We are getting used to seeing film crews popping up in beautiful locations shooting popular shows like Doc Martin and Poldark. As a result of this and of course the sapphire seas, sandy beaches and scrumptious cream teas tourism in the county is growing year on year. However one group of the foreign nationals is >> read more
HELLO SPRING The February/March issue of myCornwall is out now and it’s full of amazing stories, things to do and delicious Cornish food to see you into the new year. See what a cultural-filled weekend in the Isles of Scilly would be like, discover Cornwall’s Bronze Age hotspots and prepare yourself for the World Mining >> read more
With plenty of long days still ahead, the sun shining (hopefully) and the children all off school everyone is looking for things to fill their summer. Here are our My Cornwall’s picks for the best things to do this August: Heligan’s Lost Summer 22nd July – 3rd September This summer The Lost Gardens of >> read more
A few months ago, we did a piece about the Cornish saints and how their myths and stories shaped our landscape. And what we found out is that St. Michael – Archangel and defender of the Heavenly Armies – is actually one of the patron saints of Cornwall. But another piece of trivia is that >> read more
Considered one of the biggest mass movements of people in British history, the evacuation of nearly three million children from cities to the country during the Second World War not only split families apart, but its significance irrevocably shaped the lives of these children for decades to follow. For the evacuees, their lives and stories >> read more
“Subject to conditions and operational requirements, our lifeboat volunteers are scheduled to train with the Coastgu… https://t.co/zicFvk1N2o”
Walking out in the silence of Bodmin Moor when the sky is bright blue, and the air is still, there is a kind of rare peacefulness for the day-tripper. Daniel Gumb must have love this atmosphere too, because in the 18th century, he decided to make this moorland his permanent home. But as a stone-cutter >> read more
2016 has been quite the year for Penzance-born Olympic rower, Helen Glover. Having grown up and educated amongst an ambitiously athletic family, the seeds for Helen’s success as a national, and internationally renowned champion were sown early. With a host of awards and recognitions under her belt, including a World Champion title for 2013, 2014 >> read more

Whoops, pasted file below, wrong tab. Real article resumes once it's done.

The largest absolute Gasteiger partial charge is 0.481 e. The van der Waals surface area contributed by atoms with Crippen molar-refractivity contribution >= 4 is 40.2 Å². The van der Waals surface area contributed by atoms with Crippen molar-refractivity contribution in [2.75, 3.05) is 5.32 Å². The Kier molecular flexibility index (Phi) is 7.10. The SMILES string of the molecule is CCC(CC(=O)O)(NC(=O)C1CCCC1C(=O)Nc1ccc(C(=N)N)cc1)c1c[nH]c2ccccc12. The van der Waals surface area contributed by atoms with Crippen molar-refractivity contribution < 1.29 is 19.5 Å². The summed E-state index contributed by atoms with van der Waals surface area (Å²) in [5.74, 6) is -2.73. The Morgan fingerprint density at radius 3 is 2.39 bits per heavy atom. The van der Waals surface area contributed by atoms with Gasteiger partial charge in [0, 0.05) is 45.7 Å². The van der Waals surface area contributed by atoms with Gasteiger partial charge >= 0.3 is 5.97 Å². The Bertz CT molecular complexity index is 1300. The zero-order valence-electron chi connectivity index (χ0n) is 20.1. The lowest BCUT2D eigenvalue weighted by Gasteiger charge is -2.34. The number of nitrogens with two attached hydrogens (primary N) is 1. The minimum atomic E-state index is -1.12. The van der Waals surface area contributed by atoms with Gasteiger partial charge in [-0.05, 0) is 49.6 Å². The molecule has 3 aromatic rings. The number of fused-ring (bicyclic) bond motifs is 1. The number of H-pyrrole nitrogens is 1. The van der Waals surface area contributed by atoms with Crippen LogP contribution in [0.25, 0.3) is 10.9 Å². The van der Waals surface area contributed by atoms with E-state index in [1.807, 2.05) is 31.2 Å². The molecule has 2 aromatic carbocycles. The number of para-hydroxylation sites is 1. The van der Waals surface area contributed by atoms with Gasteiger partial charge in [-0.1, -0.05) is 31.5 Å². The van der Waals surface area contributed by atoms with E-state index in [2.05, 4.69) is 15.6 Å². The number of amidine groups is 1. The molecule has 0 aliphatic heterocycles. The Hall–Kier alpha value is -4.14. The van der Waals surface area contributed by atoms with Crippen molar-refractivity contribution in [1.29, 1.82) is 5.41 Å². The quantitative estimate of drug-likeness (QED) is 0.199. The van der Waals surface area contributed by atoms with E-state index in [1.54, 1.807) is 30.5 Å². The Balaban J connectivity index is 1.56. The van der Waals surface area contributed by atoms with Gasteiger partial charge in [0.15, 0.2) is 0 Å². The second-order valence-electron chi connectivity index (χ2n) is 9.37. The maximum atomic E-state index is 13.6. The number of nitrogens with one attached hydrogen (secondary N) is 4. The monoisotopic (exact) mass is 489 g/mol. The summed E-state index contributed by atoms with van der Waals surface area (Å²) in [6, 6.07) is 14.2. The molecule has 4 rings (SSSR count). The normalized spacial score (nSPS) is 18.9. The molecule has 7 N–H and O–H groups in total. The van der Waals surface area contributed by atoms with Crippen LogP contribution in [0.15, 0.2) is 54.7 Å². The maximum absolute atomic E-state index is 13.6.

If you take a walk around Truro these days, from most parts of the city you’ll be able to see a tall, towering column standing proud amongst the spires and rooftops. Atop this column is weatherbeaten effigy of Richard Lander, one of Cornwall’s most famous sons. This lasting memorial to this brave and inspirational explorer >> read more
Perhaps not purposely hidden, the roles that women have played in history are often overlooked. Yet they make up 51% of our population. Of course, the tide continues to change. Women’s voices are heard more often in decision-making and on public platforms. Inspirational women like Michelle Obama, Malala Yousafzai and Laverne Cox all give women >> read more
In recent years, Cornwall has produced some excellent comedians that have provided their audiences with a laugh out loud release from everyday life. However, comedy isn’t just a recent export from the Cornish shores. Samuel Foote, an 18th century Cornish funny man, is considered to be the first ever stand-up comedian. We explore his life >> read more
“For the Armistice centenary, church bells will be ringing out across the nation. But did you know that during #WW1… https://t.co/BELAbS3k6A”
In a new addition to the magazine, we explore Cornwall’s photographic archives with a selection of arresting images capturing the county’s past. All images kindly supplied by The Cornish Studies Library. — Fun and shenanigans at Lostwithiel Carnival in 1948 — The Queen and Prince Philip visiting Lostwithiel in 1962 — Redruth Railway station in >> read more
When you think of Cornwall, what comes to mind? Sapphire seas? Sandy beaches? Scrumptious cream teas? These are all suitable answers but for some tourists traveling to Cornwall this summer, there is an attraction that surpasses the landscape and breathtaking scenery, and that is the world of Rosamunde Pilcher. Born in Lelant, Pilcher spent >> read more
The castles and museums of Cornwall take us back to days of old, teaching us about Cornwall's cherished heritage. Learn about the legends that link us to those that built, fought and lived on these sites hundreds of years ago.
During the Second World War, Cornwall became home to hundreds men who were not born and bred here. These unexpected guests arrived in the form of prisoners of war.
Discover the undiscovered Cornwall, the cool Cornwall, starting with Boscastle and Tintagel.
“St Piran carved in Kernow to be at Tour de France! Vallée des Saints : la sculpture de Saint Piran au Tour de Franc… https://t.co/kHSuaM4SXJ”
Let's be serious, there are way more than 16 reasons why Cornwall makes us happy... so here are just a few of our favourites!
Last year marked 100 years since the beginning of The Great War, and myCornwall takes a look at the vital role the Telegraph Museum, Porthcurno played in WWI.
Despite having been born in Manila in the Philippines, actress Susan Penhaligon is ‘Cornish’ finds Bruna Zanelli.
Join Ronald M. James as he explore the history of the Comstock Lode, Nevada, and the Cornish miners who emigrated there in search of work.
Join Simon Reed as he reminisces about Finn's Fine Shoes, a traditional Cornish business that was once based near Penzance.